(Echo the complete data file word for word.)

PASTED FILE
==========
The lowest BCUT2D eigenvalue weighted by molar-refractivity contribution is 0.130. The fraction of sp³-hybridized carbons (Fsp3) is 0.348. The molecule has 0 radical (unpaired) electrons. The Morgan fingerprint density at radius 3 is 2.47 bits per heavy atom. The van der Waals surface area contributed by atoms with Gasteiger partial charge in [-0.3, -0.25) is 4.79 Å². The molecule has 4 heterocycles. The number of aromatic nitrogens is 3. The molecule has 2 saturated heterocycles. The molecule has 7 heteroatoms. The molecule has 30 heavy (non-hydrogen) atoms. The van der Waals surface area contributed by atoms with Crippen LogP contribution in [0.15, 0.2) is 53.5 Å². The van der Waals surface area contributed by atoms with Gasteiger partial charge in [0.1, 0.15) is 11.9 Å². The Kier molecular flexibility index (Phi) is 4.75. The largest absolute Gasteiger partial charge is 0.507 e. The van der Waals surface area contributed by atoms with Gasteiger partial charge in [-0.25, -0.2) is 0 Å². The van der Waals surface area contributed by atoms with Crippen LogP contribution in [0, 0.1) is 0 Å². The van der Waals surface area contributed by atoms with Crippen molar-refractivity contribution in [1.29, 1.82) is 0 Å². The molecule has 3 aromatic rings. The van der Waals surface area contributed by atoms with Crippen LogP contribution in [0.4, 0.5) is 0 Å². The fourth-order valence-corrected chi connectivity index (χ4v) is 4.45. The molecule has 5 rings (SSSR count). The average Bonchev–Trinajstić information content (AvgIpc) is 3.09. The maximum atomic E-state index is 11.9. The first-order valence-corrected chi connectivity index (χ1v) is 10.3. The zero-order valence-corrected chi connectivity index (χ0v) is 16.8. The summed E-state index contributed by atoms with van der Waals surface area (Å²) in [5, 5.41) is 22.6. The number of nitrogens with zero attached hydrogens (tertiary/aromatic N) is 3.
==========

The lowest BCUT2D eigenvalue weighted by molar-refractivity contribution is 0.130. The fraction of sp³-hybridized carbons (Fsp3) is 0.348. The molecule has 0 radical (unpaired) electrons. The Morgan fingerprint density at radius 3 is 2.47 bits per heavy atom. The van der Waals surface area contributed by atoms with Gasteiger partial charge in [-0.3, -0.25) is 4.79 Å². The molecule has 4 heterocycles. The number of aromatic nitrogens is 3. The molecule has 2 saturated heterocycles. The molecule has 7 heteroatoms. The molecule has 30 heavy (non-hydrogen) atoms. The van der Waals surface area contributed by atoms with Crippen LogP contribution in [0.15, 0.2) is 53.5 Å². The van der Waals surface area contributed by atoms with Gasteiger partial charge in [0.1, 0.15) is 11.9 Å². The Kier molecular flexibility index (Phi) is 4.75. The largest absolute Gasteiger partial charge is 0.507 e. The van der Waals surface area contributed by atoms with Gasteiger partial charge in [-0.25, -0.2) is 0 Å². The van der Waals surface area contributed by atoms with Crippen LogP contribution in [0, 0.1) is 0 Å². The van der Waals surface area contributed by atoms with Crippen molar-refractivity contribution in [1.29, 1.82) is 0 Å². The molecule has 3 aromatic rings. The van der Waals surface area contributed by atoms with Crippen LogP contribution in [0.4, 0.5) is 0 Å². The fourth-order valence-corrected chi connectivity index (χ4v) is 4.45. The molecule has 5 rings (SSSR count). The average Bonchev–Trinajstić information content (AvgIpc) is 3.09. The maximum atomic E-state index is 11.9. The first-order valence-corrected chi connectivity index (χ1v) is 10.3. The zero-order valence-corrected chi connectivity index (χ0v) is 16.8. The summed E-state index contributed by atoms with van der Waals surface area (Å²) in [5, 5.41) is 22.6. The number of nitrogens with zero attached hydrogens (tertiary/aromatic N) is 3.